Ch. Charan singh, Ch. Ajeet Singh, Kokab Hamid, Sompal Shastri and many of the politicians are from Baghpat Distt.

The contemporary political scene is also interesting in the national context. Heirs-apparent to the Nehru-Gandhi family have adopted U.P. as their home state. Indian National Congress President Sonia Gandhi represents Rae Bareli and her son Rahul Gandhi Amethi, Sultanpur. Indira Gandhi's younger daughter-in-law Maneka Gandhi is a seven time BJP Parliamentarian from Aonla, while her son Varun Gandhi has also made his debut as a BJP politician and is a member of Lok Sabha from Pilibhit. Other prominent politicians include BJP leader and past Human Resources Development minister Dr. Murli Manohar Joshi, SP leader and ex-Chief Minister Mulayam Singh Yadav, BSP leader and now fourth time Chief Minister Mayawati, BJP President and ex-Chief Minister Rajnath Singh, former BJP Chief Minister Kalyan Singh, Rashtriya Lok Dal chief Ajit Singh and ex-Chief Minister of Uttar Pradesh and later of Uttarakhand, Narayan Dutt Tiwari, Ex-Deputy Chief & Finance Minister Laxmi Raman Acharya, Ex-Minister for State for Environment & Forest, & also Minister for Education [Vir Sen, Khurja & Hapur], Mukhtar Abbas Naqvi Ex Information & Broadcasting Minister, Govt. of India, Zafar Ali Naqvi Minister of Education, UP Govt. etc.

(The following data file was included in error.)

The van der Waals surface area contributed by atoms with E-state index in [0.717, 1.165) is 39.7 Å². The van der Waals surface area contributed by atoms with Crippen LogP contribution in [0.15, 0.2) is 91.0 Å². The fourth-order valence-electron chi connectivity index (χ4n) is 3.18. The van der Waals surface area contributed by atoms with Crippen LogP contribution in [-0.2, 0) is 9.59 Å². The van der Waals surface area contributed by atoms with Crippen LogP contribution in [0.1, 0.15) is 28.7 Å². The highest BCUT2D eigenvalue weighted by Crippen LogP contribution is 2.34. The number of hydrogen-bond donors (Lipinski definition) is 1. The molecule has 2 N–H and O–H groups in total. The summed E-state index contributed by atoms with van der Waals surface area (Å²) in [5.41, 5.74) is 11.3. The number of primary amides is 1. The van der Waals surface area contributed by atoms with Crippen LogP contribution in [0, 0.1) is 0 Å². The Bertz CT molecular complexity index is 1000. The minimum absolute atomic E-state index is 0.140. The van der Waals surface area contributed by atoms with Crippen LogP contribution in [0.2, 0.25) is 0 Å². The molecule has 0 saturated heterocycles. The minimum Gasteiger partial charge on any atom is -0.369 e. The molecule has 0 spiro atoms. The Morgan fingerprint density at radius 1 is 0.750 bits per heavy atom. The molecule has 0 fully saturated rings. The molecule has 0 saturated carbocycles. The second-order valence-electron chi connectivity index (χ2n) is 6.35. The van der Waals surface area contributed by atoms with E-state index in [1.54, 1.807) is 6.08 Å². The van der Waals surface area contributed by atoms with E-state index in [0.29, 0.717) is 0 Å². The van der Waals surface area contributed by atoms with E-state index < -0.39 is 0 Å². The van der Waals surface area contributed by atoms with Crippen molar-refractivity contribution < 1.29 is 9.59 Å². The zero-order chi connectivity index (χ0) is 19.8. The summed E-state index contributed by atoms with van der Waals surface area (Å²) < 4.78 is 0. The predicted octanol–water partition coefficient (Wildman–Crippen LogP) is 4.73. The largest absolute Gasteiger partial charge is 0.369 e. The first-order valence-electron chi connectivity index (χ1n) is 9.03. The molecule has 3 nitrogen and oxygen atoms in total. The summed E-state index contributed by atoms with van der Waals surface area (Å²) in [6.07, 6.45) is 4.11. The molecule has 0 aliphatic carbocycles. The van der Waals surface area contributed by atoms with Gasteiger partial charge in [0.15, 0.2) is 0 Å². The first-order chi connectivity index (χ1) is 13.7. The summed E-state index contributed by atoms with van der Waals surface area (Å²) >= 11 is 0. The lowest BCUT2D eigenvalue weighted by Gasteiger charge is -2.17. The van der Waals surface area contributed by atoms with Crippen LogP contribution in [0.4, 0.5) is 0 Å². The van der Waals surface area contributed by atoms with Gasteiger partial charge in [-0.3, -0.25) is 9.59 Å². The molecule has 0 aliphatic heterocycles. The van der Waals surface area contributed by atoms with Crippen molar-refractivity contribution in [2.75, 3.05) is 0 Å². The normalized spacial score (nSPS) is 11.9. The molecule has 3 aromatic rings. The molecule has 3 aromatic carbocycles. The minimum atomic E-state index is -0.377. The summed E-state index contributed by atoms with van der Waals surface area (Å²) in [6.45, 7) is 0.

At the lowest tier of political pyramid the state has a large number of village councils, known as Panchayats, which are similar to those found in other states in India.


Administrative divisions and districts (as in 2010)

The state of Uttar Pradesh consists of seventy two districts, which are grouped into eighteen divisions:-

Agra Division, Aligarh Division, Allahabad Division, Azamgarh Division, Bareilly Division, Basti Division, Chitrakoot Division, Devipatan Division, Faizabad Division, Gorakhpur Division, Jhansi Division, Kanpur Division, Lucknow Division, Meerut Division, Mirzapur Division, Moradabad Division, Saharanpur Division and Varanasi Division.

Municipal Corporations Following are Municipal Corporations (Nagar Nigam) in UP